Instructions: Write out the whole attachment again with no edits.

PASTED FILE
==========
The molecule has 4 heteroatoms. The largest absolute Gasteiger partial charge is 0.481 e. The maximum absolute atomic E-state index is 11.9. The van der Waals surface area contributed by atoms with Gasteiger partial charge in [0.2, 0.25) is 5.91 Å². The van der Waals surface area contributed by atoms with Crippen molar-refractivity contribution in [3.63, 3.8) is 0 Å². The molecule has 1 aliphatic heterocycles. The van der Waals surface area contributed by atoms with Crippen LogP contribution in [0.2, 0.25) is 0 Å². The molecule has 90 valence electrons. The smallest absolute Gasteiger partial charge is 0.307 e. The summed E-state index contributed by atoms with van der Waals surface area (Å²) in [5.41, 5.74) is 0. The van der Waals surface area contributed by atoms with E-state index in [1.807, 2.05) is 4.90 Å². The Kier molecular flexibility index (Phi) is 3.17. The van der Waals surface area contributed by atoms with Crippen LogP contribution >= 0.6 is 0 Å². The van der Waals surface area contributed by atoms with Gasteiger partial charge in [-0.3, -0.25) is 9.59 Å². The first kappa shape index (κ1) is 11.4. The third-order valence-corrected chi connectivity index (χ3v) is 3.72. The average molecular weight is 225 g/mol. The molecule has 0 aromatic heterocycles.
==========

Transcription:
The molecule has 4 heteroatoms. The largest absolute Gasteiger partial charge is 0.481 e. The maximum absolute atomic E-state index is 11.9. The van der Waals surface area contributed by atoms with Gasteiger partial charge in [0.2, 0.25) is 5.91 Å². The van der Waals surface area contributed by atoms with Crippen molar-refractivity contribution in [3.63, 3.8) is 0 Å². The molecule has 1 aliphatic heterocycles. The van der Waals surface area contributed by atoms with Crippen LogP contribution in [0.2, 0.25) is 0 Å². The molecule has 90 valence electrons. The smallest absolute Gasteiger partial charge is 0.307 e. The summed E-state index contributed by atoms with van der Waals surface area (Å²) in [5.41, 5.74) is 0. The van der Waals surface area contributed by atoms with E-state index in [1.807, 2.05) is 4.90 Å². The Kier molecular flexibility index (Phi) is 3.17. The van der Waals surface area contributed by atoms with Crippen LogP contribution >= 0.6 is 0 Å². The van der Waals surface area contributed by atoms with Gasteiger partial charge in [-0.3, -0.25) is 9.59 Å². The first kappa shape index (κ1) is 11.4. The third-order valence-corrected chi connectivity index (χ3v) is 3.72. The average molecular weight is 225 g/mol. The molecule has 0 aromatic heterocycles.